Sharelle Klaus remembers being distinctly disappointed with the nonalcoholic beverage options available to her back in 2005. Though she was passionate about pairing food with wine and cocktails, motherhood meant that Klaus needed to put booze on hold for about 10 years; even so, she didn't want to put her palate on hold.
"I looked at the landscape of carbonated soft drinks and recognized that there hadn't really been any innovation," recalls Klaus. "We had the same colas and lemon-limes. The closest innovation there had been was Izze, a juice-based soda. It was interesting, but for me Izze was too sweet."
She continues: "I loved what was happening in craft beer, I loved what was happening with coffee — you could see that there was really a place for premium and more, in my mind, culinary-inspired flavors. I got really excited at the thought of that; of course, there should be a more elevated experience when you drink soda."
DRY Sparkling was thus born on Washington's westside, starting a movement that would quickly spread across the Cascades and into homes and restaurants of the Inland Northwest and beyond.
The Seattle-based soda company initially released four flavors — lavender, lemongrass, rhubarb and kumquat; none were average soda flavors, especially in the mid-2000s. Today, lavender is the best-selling of DRY Sparkling's 10 flavors. Only rhubarb still holds a spot in the lineup; meanwhile, kumquat was reformulated to become blood orange, and lemongrass only makes an occasional appearance as a seasonal flavor.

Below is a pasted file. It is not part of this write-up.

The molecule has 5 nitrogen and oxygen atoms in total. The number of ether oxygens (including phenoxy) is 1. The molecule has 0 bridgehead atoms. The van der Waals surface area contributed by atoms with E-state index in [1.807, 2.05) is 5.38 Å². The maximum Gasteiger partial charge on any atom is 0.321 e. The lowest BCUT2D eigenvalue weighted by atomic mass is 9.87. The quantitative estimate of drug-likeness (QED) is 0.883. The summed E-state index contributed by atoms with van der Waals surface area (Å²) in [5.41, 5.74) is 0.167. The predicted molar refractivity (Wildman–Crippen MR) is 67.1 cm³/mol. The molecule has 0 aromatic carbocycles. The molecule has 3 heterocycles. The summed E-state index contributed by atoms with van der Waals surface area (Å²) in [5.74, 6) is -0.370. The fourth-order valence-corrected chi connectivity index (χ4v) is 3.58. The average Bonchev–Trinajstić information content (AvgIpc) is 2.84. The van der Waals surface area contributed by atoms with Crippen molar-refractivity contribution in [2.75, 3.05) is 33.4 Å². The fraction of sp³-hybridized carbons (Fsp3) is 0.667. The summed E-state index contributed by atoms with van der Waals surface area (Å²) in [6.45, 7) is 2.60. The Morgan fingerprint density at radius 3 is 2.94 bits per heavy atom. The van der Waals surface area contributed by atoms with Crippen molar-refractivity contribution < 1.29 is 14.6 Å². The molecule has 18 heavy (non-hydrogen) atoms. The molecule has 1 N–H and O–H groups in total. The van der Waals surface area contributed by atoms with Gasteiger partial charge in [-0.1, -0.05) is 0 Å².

In the intervening years since launching her company, Klaus has seen the nonalcoholic beverage landscape drastically change.
"When we first started, people were like 'Lavender? Are you serious? You want me to try that?'" Klaus recalls. "Americans are really getting much more adventurous all the way across. We did a Serrano pepper last summer and that sold so well, and it won awards."
The craft soda maker is excited about the choices now available to consumers, and the ways retailers are beginning to pay more attention to this new and growing category, defined by lighter servings of sugar and sophisticated flavors. Unlike the thriving popular sparkling-water category, however, the craft sodas have a bit more substance, and aren't afraid of calories. For Klaus, the difference between craft and mainstream soda is about using excellent ingredients in a very intentional way.
While these small-batch sodas are a lot of fun to drink on their own, Klaus has always been passionate about pairing.
"From the beginning, I worked with local chefs to really understand and to teach me about how food and wine pair," she says. "I learned a lot about different flavors, different acidity levels, different sweetness levels. I did want this to be an opportunity to pair with food — we vary the acidity levels within each flavor."
Pairing anything takes a little practice. To get DRY drinkers started, the company offers a helpful pairings suggestion feature on its website. There, users can find that DRY's lavender can complement lamb, cheese platters and pork tenderloin, among many other dishes.